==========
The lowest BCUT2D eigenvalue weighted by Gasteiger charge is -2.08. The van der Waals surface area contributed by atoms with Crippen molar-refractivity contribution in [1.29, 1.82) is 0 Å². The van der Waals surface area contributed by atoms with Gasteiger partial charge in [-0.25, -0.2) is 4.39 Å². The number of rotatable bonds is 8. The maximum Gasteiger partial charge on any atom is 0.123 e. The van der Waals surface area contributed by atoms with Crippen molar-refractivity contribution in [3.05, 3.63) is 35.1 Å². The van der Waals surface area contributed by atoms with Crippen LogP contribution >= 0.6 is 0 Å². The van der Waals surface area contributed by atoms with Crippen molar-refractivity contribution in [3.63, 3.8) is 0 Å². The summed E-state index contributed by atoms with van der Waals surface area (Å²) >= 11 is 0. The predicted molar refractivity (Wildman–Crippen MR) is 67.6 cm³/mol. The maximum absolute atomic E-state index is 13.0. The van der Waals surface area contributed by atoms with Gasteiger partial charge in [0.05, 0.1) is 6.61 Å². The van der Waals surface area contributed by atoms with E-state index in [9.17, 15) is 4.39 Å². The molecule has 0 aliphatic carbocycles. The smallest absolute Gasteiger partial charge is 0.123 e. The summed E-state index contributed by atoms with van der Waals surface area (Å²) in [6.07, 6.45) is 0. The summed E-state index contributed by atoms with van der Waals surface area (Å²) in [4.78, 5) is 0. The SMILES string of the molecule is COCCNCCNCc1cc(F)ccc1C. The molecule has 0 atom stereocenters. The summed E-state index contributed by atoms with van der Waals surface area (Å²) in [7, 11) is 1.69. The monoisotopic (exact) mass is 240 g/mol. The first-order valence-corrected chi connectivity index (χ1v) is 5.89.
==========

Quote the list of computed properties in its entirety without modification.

The lowest BCUT2D eigenvalue weighted by Gasteiger charge is -2.08. The van der Waals surface area contributed by atoms with Crippen molar-refractivity contribution in [1.29, 1.82) is 0 Å². The van der Waals surface area contributed by atoms with Gasteiger partial charge in [-0.25, -0.2) is 4.39 Å². The number of rotatable bonds is 8. The maximum Gasteiger partial charge on any atom is 0.123 e. The van der Waals surface area contributed by atoms with Crippen molar-refractivity contribution in [3.05, 3.63) is 35.1 Å². The van der Waals surface area contributed by atoms with Crippen LogP contribution >= 0.6 is 0 Å². The van der Waals surface area contributed by atoms with Crippen molar-refractivity contribution in [3.63, 3.8) is 0 Å². The summed E-state index contributed by atoms with van der Waals surface area (Å²) >= 11 is 0. The predicted molar refractivity (Wildman–Crippen MR) is 67.6 cm³/mol. The maximum absolute atomic E-state index is 13.0. The van der Waals surface area contributed by atoms with Gasteiger partial charge in [0.05, 0.1) is 6.61 Å². The van der Waals surface area contributed by atoms with E-state index in [9.17, 15) is 4.39 Å². The molecule has 0 aliphatic carbocycles. The smallest absolute Gasteiger partial charge is 0.123 e. The summed E-state index contributed by atoms with van der Waals surface area (Å²) in [6.07, 6.45) is 0. The summed E-state index contributed by atoms with van der Waals surface area (Å²) in [4.78, 5) is 0. The SMILES string of the molecule is COCCNCCNCc1cc(F)ccc1C. The molecule has 0 atom stereocenters. The summed E-state index contributed by atoms with van der Waals surface area (Å²) in [7, 11) is 1.69. The monoisotopic (exact) mass is 240 g/mol. The first-order valence-corrected chi connectivity index (χ1v) is 5.89.